The Silver Door : Lisle, Holly

Option 1

Everyone within the street had described them as twins. They were twins in smuggling weapons and drugs. John and Tom had established a formidable partnership in the business. No single transactions proceeded in the absence of neither of them. “I have set the stage,” John remarked as they strategized on the future multibillion-business transaction. The upcoming multi-billion transactions were the only dealing that John organized in the absence of Tom. John had engaged a cocaine manufacturing plant that would supply them consistently with the drug. Everything was on track after the usual phone calls before and the ‘twins’ set off for the day’s business. They had set up everything including the initial capital for the business. As the operation ended, police detectives arrived. John had been a state spy. He had been tracking Tom’s business associates for the last ten years. Everything looked unusual as beloved Tom headed to prison. Later in the investigation, John discovered that Tom was his stepbrother (Lisle, 2010, 23).

Option 2

The long-awaited moment had finally come. Everyone in the family seemed happier than before. Father seemed to have planned everything right. Anxiety besieged the family of five. It was going to be a memorable occasion, a time of reunion. The family had not experienced such joyous occasions since mother left to a rehabilitation center in Las Vegas two years ago. She had been suffering from dementia and everything around her was frustrating. On no occasions did she appreciate her family. The family had lost hope when doctors diagnosed the young beautiful mother of four with dementia. Her absence had vivid signs in the family. She will be waiting for us! My father affirmed as we sat around the dining table for the last meal before reuniting with our beloved mother. Her seat in the dining table had remained unoccupied for all those years. No one wanted to sit on it. It was symbolic of her presence every time we gathered around the table. The family would have to wake up early the next day to board the only bus that heads to Las Vegas rehabilitation center. We arrived early at the bus station, and everyone looked nervous. One hour later the bus had not arrived, we were obviously late and the mother must have been furious. All the waiting passengers had given up, and some called off their journey. We remained at the station dismayed and the thought of waiting for another day had surfaced. Before we could engage deeply into our thoughts, my uncle arrived. He always seems to be timely in every messy scene with his old car. We now had to speed up to Las Vegas.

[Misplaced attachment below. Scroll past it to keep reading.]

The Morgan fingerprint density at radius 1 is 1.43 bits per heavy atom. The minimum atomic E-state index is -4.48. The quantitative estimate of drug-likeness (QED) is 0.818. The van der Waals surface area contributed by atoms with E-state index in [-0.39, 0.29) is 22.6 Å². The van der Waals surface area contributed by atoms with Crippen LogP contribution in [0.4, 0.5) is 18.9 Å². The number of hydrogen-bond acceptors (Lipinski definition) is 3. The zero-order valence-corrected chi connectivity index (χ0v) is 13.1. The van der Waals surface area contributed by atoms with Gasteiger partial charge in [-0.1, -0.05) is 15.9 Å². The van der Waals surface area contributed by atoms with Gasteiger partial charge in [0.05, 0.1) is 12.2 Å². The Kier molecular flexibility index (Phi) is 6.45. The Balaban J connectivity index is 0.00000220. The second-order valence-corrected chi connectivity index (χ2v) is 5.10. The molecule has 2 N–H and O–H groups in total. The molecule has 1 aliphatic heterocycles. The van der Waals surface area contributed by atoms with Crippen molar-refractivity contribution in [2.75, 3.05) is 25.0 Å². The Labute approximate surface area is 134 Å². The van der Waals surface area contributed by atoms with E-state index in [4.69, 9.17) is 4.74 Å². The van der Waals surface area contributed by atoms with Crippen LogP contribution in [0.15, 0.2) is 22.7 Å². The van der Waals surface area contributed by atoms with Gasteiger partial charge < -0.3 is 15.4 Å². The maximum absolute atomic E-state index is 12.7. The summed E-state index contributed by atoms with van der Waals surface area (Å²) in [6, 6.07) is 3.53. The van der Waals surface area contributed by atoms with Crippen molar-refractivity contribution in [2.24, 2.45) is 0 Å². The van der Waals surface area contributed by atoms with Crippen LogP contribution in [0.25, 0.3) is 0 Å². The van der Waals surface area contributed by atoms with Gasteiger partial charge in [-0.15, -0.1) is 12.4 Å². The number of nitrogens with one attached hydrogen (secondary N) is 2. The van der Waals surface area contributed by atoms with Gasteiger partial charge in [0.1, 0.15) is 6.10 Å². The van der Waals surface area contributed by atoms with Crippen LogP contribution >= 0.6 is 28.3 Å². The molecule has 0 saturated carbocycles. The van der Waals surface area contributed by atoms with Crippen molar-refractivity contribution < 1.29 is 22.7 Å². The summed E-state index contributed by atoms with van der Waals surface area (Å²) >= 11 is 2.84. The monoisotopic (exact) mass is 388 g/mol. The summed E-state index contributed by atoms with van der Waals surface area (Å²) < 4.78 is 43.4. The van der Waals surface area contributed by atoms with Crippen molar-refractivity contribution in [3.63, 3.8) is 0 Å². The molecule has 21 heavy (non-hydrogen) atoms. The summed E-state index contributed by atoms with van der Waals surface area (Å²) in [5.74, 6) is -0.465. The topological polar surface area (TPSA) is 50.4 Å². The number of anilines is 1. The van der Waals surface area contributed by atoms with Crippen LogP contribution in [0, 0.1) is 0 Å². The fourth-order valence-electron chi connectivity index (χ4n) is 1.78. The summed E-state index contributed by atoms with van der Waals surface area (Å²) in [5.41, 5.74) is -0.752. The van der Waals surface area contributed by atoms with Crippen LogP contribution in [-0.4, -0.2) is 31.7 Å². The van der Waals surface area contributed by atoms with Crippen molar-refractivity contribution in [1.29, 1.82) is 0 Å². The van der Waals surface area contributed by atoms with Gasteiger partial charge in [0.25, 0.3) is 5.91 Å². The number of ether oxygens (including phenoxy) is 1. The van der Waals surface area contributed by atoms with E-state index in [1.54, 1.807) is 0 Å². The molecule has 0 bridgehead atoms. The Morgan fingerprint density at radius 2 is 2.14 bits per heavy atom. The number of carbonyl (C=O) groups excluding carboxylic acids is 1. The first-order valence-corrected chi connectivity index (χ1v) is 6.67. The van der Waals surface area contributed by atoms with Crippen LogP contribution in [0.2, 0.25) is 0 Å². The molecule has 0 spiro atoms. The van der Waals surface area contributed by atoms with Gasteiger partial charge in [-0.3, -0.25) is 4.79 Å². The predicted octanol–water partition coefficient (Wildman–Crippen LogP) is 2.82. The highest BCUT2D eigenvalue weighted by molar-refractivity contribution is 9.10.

Option 3

It has been four weeks of division and finally, the yellow grains appeared ready on the pollen sacks of the anther. The grains would be central to the next generation of the plant. The pollen grains would have to land on the bowl-shaped part at the tip of the style. They would move down through the hollow channel of the style to the reproductive center. In the reproductive center, the division would continue until ovules develop. The ovules would be responsible for the continuity of the plant. Under normal conditions, the grains must be timely when falling on the stigma. A strong wind drifted over the flower, and all the grains have fallen off missing the stigma. Pollination would not continue, and the plant had to devise a rescue strategy. Changes occurred within the plant, and the flower secreted sweet-smelling fluids. The sweet smell would attract bees, which would carry the fallen grains on their hairy bodies and place them on the stigma as they search for nectar. Once on the pollen grains falls on the stigma, the reproduction process would commence.


Work cited
Lisle, Holly. The Silver Door. New York: Scholastic, 2010. Print.

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